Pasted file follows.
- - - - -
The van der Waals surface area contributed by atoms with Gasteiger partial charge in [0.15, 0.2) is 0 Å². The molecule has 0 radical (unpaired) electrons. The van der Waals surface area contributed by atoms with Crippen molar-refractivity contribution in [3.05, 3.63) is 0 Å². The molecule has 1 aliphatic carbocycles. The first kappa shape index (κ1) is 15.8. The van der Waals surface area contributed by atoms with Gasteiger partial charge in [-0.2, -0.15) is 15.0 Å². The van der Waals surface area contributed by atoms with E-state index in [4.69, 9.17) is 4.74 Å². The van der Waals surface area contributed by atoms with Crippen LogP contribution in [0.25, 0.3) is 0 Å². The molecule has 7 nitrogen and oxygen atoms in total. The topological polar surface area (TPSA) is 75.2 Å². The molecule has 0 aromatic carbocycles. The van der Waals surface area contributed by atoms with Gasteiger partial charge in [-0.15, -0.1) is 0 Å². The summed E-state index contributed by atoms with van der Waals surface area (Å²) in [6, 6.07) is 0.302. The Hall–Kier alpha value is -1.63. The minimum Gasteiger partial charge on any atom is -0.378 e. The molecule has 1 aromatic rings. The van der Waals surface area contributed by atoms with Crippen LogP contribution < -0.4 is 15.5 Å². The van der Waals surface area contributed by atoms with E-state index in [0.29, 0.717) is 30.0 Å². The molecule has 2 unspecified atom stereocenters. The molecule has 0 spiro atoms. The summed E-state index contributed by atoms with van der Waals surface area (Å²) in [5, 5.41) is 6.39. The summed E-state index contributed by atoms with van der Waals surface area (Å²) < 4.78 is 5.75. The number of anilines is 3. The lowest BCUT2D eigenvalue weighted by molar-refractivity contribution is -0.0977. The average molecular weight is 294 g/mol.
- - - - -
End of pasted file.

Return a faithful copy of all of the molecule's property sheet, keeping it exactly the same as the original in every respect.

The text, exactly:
The van der Waals surface area contributed by atoms with Gasteiger partial charge in [0.15, 0.2) is 0 Å². The molecule has 0 radical (unpaired) electrons. The van der Waals surface area contributed by atoms with Crippen molar-refractivity contribution in [3.05, 3.63) is 0 Å². The molecule has 1 aliphatic carbocycles. The first kappa shape index (κ1) is 15.8. The van der Waals surface area contributed by atoms with Gasteiger partial charge in [-0.2, -0.15) is 15.0 Å². The van der Waals surface area contributed by atoms with E-state index in [4.69, 9.17) is 4.74 Å². The van der Waals surface area contributed by atoms with Crippen LogP contribution in [0.25, 0.3) is 0 Å². The molecule has 7 nitrogen and oxygen atoms in total. The topological polar surface area (TPSA) is 75.2 Å². The molecule has 0 aromatic carbocycles. The van der Waals surface area contributed by atoms with Gasteiger partial charge in [-0.15, -0.1) is 0 Å². The summed E-state index contributed by atoms with van der Waals surface area (Å²) in [6, 6.07) is 0.302. The Hall–Kier alpha value is -1.63. The minimum Gasteiger partial charge on any atom is -0.378 e. The molecule has 1 aromatic rings. The van der Waals surface area contributed by atoms with Crippen LogP contribution < -0.4 is 15.5 Å². The van der Waals surface area contributed by atoms with E-state index in [0.29, 0.717) is 30.0 Å². The molecule has 2 unspecified atom stereocenters. The molecule has 0 spiro atoms. The summed E-state index contributed by atoms with van der Waals surface area (Å²) in [5, 5.41) is 6.39. The summed E-state index contributed by atoms with van der Waals surface area (Å²) < 4.78 is 5.75. The number of anilines is 3. The lowest BCUT2D eigenvalue weighted by molar-refractivity contribution is -0.0977. The average molecular weight is 294 g/mol.